Theater Review: FUN HOME (San Diego Repertory Theatre at the Lyceum Stage)

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by Tony Frankel on September 17, 2018

in Theater-Los Angeles,Theater-Regional


Wise and warm, funny and tender, this 100-minute family memory-play musical charts the twisted courses of a self-shaming gay father’s suicide and the coming out of his self-affirming lesbian daughter. Based on Alison Bechdel’s 2006 graphic novel, this 2015 Broadway one-act chamber musical, winner of 5 Tony Awards, is propelled by 14 passionate songs, some abstract and semi-spoken, by Jeanine Tesori with the all-telling book and lyrics by Lisa Kron.

Graced by Sam Woodhouse’s extraordinary production for San Diego Rep — in intimate outing that easily bests the national tour and which frustratingly isn’t running forever — Fun Home balances the scales of unacknowledged love against what might have been. When a saving affection arrives too late, or not at all, the inquiry — where did so many good intentions go wrong? — is wrenching.

Warily stationed behind her illustrator’s desk, a very persuasive Amanda Naughton plays 43-year-old Alison. This tested dreamer is an often-helpless observer of her own quest for the treasures that hearts can hide (“It All Comes Back”).

Her remembrance centers on two periods that provide shifting timelines for Alison’s journey. The first is when she is 10: Small Alison (enchanting Taylor Coleman, alternating with Isabella Pruter), now 10, must navigate her father’s hypocritical desire to make her the perfect heterosexual lady, when her true desire is to literally fly her away from the Victorian showplace and the family funeral home that provides the show’s sardonic title. In a rare invasion of joy, she joins her delightful brothers John (Bobby Chiu, alternating with Jacob Farry) and Christian (Luke Renner, alternating with Hayden Crocker) in a pretend commercial for the mortuary: With Javier Velasco’s appropriate 70s boogieing, and charming young thespians who’ll steal your heart, “Come to the Fun Home” is one of the many magical moments at the Lyceum Theatre.

The second turning point comes when Medium Alison (a sweetly searching and gawky Claire Adams) goes to college and finds lust and life with a fellow co-ed, Joan (a contagiously confident Alexis Louise Young). She’s happy to discover she’s not asexual after all. Even better, she can adore another without regrets. You’ll be jealous you’re not Joan when Adams perfectly portrays puppy love in her infectiously joyous and high-spirited “Changing My Major.”

Meanwhile, pursuing his treacherous path to desire, her cruising, conflicted father Bruce (a daringly unsympathetic Jim Stanek), forced to see a therapist because he preys on boys, ignores his too-aware wife Helen (Bets Malone), collateral damage in a mistaken marriage (Malone resonates the pain of regret in a powerful “Days and Days”). Instead this very damaged secret-sharer romances a young yard man named Roy.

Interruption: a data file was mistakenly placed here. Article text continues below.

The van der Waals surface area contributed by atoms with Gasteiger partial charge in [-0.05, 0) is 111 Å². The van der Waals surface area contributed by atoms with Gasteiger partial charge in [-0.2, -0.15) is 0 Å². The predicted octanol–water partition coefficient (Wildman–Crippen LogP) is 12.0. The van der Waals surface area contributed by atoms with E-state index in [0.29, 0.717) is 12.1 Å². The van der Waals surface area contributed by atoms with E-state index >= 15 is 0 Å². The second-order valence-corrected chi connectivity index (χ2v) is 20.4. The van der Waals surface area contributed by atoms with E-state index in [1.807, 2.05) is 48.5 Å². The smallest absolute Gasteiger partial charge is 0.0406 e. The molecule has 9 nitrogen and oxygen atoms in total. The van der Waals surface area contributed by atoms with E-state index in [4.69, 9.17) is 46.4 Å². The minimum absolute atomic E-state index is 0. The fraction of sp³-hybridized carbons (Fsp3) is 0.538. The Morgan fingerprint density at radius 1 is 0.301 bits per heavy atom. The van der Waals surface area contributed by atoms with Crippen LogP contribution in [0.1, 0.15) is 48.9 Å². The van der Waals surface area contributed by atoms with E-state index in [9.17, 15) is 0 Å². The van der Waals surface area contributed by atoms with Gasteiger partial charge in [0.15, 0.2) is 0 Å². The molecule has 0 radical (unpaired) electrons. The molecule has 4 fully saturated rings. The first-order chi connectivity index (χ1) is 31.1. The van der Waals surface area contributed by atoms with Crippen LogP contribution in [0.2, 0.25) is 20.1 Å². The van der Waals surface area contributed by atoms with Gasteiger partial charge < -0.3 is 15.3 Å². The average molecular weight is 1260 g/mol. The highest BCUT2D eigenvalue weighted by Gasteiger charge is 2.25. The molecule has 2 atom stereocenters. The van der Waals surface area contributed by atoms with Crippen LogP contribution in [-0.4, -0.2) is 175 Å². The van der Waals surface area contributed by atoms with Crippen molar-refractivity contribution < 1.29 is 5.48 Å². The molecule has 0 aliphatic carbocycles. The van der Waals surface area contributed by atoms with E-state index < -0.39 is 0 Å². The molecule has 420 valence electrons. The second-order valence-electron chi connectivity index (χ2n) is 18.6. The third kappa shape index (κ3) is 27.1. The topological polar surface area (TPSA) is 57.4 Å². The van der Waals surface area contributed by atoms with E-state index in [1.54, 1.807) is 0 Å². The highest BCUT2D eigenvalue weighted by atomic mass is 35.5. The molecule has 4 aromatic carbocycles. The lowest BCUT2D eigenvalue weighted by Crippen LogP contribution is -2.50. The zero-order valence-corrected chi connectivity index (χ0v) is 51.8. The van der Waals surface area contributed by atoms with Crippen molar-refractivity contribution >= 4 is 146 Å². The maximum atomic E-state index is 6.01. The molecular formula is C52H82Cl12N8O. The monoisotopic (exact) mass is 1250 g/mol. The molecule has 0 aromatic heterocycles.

Conlan Ledwith physically embodies Bruce’s hired hand and other underage objects, but doesn’t have the necessary allure. While Ledwith is the only miscasting in the show, he shines in Jennifer Brawn Gittings’ inspired Partridge Family costumes during a riff called “Raincoat of Love,” which carries a mocking bite coming after the news that Bruce is seeing a court-ordered shrink (sadly, the only way he could leave the closet was, tragically, to molest minors).

Much of the musical chronicles the near-hits and mostly misses in this contorted father-daughter contretemps: Bruce’s invented assurances (“Maps”), his make-believe lullaby (“Pony Girl”), their awkward, late-coming pseudo-confessionals (“Telephone Wire”), and the refusal to honor the sincerity of Medium Alison’s sexual declaration of dependence. When Bruce ends his lies with his life (“Edges of the World”), Alison feels both guilt and reconciliation, certain that her queer raincoat of love will be mutual and public.

Fun Home has many hinges: before and after, if or when, then and now, and, above all, three Alisons who are both for and against a less-than-one Bruce. Our sympathies get fought over (and over), which only tells you how much truth-telling is at stake here. Woodhouse makes every moment matter, while Robert Meffe’s astounding musical direction triggers the novelistic texture of Kron’s supple lyrics and Tesori’s vaulting melodies. Watching this may not always be fun, but it sure feels like home.

photos by Daren Scott

Fun Home
San Diego Repertory Theatre
Lyceum Stage, 79 Horton Plaza
ends on September 30, 2018
for tickets, call 619.544.1000 or visit SD Rep

{ 1 comment… read it below or add one }

Darlene September 22, 2018 at 7:14 pm

Really enjoyed! Thank you!!!


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